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Millennial parents, take it a notch down if you want your kids to succeed

Tamanna Mishra
14th Jul 2017
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Whatever happened to bringing up normal, well-balanced and sufficiently intelligent children with cultivated high emotional quotients and internal loci of control thrown in for good measure? Yes, I know this sounds difficult but I’d take these conversations over the physical work that goes into a lifetime of unnecessarily expensive birthday parties and meals that are harder work. But I guess that’s just me.

Image: Shutterstock

Image: Shutterstock

What is it with millennial parents involving children in their social media pursuit of constant, incessant validation and in general, putting in an incredible amount of effort in the optics.

I am not a parent and yet the idea seems exhaustive.

Having said that, I decided to do a bit of reading on what good parenting really entails. I found that bringing up successful, balanced adolescents is actually not as much hard work as Instagram makes it look. In many ways, it is exactly the same as the way we were brought up – as part of a team, hauling our share of the load when it came to academics and chores, and being accountable.

Some common threads that came up in my research and conversations included things like household chores, social skills and coping skills.

Contributing to household chores brings up motivated team players

A study by University of Mississippi reported that chores instil a sense of contribution for children to their families and empathising with adults. Those who had done chores as young children were more likely to be well adjusted, have better relationships with colleagues, friends and family, and are more successful in their careers.

Psychologists don’t even recommend expected rewards for chores. According to Psyblog, the reason for this lies in the theory of intrinsic and extrinsic motivation. Also, as Psyblog puts it, “Rewards are dangerous for another reason: because they remind us of obligations, of being made to do things we don’t want to do. Children are given rewards for eating all their food, doing their homework or tidying their bedrooms. So rewards become associated with painful activities that we don’t want to do. The same goes for grown-ups: money becomes associated with work and work can be dull, tedious and painful. So when we get paid for something we automatically assume that the task is dull, tedious and painful — even when it isn’t.”

This is clearly not a healthy attitude and the sooner parents start inculcating a sense of purpose when it comes to work, the lesser dependence there will be on external motivators.

Successful adults have social skills ingrained in them from an early age

According to a research by Pennsylvania State University and Duke University, “Children who were more likely to “share” or “be helpful” in kindergarten were likely to obtain higher education and hold full-time jobs decades later. Students who lacked these “social competence” skills were more likely to face more negative outcomes by the age of 25, including substance abuse, challenges finding employment or run-ins with the law.”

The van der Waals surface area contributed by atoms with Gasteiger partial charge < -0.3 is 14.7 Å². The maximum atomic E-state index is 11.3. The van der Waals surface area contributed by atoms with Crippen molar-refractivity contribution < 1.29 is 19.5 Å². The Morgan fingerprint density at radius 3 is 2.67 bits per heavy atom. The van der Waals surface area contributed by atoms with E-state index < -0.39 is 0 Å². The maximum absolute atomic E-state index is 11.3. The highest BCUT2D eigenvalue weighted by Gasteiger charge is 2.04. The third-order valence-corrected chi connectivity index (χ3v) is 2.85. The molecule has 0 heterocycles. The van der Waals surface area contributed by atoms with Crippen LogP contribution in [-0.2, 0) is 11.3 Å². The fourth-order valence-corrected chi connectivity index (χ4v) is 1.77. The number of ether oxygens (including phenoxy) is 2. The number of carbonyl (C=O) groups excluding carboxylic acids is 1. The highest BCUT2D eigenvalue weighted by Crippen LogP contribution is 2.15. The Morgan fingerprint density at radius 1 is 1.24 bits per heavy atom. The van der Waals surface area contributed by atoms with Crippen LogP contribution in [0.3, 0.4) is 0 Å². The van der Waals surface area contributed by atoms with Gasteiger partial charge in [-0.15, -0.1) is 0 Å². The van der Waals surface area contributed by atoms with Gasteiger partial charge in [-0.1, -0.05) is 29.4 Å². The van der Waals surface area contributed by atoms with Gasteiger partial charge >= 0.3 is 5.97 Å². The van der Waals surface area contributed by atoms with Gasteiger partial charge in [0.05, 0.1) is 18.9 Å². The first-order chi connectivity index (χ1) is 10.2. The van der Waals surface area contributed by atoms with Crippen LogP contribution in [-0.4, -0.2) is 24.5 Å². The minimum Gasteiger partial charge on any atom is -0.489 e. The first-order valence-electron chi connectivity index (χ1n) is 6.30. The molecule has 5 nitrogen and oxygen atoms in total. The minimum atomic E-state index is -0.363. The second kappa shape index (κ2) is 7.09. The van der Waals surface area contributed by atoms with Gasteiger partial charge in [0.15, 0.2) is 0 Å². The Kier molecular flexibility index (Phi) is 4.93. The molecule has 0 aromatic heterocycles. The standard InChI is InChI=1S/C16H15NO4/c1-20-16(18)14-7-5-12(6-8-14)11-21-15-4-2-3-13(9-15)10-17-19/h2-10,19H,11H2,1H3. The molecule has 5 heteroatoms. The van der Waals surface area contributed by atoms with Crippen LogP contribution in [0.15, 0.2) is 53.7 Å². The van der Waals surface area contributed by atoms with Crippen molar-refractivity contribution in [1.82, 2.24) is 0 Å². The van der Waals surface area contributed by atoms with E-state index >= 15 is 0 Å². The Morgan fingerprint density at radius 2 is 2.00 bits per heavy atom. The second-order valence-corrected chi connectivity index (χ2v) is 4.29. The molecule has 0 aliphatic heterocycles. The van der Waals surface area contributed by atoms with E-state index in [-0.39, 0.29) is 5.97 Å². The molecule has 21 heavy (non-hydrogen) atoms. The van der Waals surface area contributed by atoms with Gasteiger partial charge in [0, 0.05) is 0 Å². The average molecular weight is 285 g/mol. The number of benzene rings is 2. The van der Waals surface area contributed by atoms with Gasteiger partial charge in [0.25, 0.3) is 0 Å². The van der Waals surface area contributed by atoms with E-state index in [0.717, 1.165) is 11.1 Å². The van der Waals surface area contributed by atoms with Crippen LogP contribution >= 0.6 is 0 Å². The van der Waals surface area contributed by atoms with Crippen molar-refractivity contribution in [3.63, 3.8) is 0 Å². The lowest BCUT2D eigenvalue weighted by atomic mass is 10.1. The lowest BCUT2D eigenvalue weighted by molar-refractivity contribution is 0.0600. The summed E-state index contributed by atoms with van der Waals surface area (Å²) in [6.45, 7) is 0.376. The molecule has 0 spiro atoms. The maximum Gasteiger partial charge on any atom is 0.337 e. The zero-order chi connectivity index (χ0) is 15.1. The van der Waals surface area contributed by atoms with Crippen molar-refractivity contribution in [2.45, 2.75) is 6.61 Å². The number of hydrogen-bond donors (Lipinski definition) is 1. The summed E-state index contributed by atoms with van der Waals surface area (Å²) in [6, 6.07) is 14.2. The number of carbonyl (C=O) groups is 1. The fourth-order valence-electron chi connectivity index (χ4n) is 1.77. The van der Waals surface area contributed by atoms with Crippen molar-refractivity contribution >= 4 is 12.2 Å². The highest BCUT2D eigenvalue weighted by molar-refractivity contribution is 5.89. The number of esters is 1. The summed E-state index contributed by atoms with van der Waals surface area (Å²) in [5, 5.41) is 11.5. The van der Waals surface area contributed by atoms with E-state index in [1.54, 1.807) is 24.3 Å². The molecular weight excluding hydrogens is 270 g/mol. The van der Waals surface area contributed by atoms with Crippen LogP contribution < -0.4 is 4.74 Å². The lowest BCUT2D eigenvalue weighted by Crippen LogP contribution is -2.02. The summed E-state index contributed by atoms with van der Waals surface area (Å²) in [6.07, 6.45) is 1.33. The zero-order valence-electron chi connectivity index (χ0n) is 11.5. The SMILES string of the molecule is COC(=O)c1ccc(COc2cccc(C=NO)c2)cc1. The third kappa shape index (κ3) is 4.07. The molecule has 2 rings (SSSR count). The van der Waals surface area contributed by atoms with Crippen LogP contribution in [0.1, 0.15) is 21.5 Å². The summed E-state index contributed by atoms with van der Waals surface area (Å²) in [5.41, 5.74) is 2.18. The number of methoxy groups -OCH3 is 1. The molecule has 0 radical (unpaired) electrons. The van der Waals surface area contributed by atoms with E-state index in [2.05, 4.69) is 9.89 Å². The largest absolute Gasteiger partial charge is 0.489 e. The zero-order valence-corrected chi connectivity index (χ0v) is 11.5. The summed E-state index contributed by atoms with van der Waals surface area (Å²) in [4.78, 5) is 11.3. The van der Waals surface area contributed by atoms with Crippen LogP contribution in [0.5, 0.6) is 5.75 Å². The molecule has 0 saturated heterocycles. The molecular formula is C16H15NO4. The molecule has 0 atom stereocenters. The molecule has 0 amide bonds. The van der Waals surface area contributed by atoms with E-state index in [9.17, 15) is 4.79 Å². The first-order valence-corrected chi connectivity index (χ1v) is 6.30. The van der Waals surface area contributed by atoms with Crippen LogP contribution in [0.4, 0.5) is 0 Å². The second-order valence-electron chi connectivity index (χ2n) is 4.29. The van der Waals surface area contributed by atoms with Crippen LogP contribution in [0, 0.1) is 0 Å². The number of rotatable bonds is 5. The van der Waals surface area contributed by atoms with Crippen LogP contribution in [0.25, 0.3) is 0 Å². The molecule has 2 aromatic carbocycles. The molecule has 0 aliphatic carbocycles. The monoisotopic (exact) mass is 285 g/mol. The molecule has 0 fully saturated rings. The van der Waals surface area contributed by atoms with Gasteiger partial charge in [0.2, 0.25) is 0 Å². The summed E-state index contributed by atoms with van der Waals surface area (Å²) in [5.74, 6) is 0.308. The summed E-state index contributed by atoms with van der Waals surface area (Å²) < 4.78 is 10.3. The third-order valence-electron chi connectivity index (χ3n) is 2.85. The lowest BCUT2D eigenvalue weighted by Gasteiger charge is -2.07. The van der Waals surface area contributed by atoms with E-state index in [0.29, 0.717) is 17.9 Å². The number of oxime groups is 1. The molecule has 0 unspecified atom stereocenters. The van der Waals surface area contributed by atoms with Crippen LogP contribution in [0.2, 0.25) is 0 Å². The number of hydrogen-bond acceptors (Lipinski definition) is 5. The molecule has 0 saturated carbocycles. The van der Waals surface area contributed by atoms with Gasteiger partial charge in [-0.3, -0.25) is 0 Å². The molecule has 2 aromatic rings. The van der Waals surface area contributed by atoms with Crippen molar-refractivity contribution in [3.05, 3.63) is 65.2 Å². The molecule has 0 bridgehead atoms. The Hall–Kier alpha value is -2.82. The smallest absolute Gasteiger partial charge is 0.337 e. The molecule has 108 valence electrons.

Strong social skills in children have been observed to promote positive interactions. It leads to empathy, generosity, communication and negotiation skills, and problem solving – all significant aids in order to be a well-adjusted, successful adult at the workplace.

The ability to cope with disappointments is essential for a healthy life

The world our children will inhabit is far from ideal. Sometimes, the bad guys win. Often, well-deserved promotions get delayed and relationships get sour. Setbacks and disappointments are natural in adult life and the ability let go and move on is crucial.

People are rarely born with coping skills. It is a combination of emotional and practical skills one needs to imbibe in order to go through adult life unscathed. According to psychologist Marie Hartwell-Walker, “As with most things, modelling coping is the best way to teach it. When parents make room for sadness but also hold onto optimism; when they face their problems head-on; when they approach problems as a challenge to be solved; when they take responsibility if they had a share in what went wrong; children learn how to cope through their pores.”

As Betsy Brown Braun, author of Just Tell Me What To Say said, “The surest way to make life difficult for your children is to make it too easy for them. Prepare the child for the path, not the path for the child.” It is hard work, sure. But nobody said parenting well to bring up good, well adjusted human beings was easy.

For more on quality parenting and related solutions, read on:

  1. ProEves saves the day for working mothers
  2. Amruta Ram imparts parenting techniques and play-based learning through her blog and YouTube channel
  3. How to raise a balanced tech-savvy child
  4. This news app keeps kids up to date on current affairs while protecting them from inappropriate content
  5. Why women always trip over the guilt trap on the leadership path
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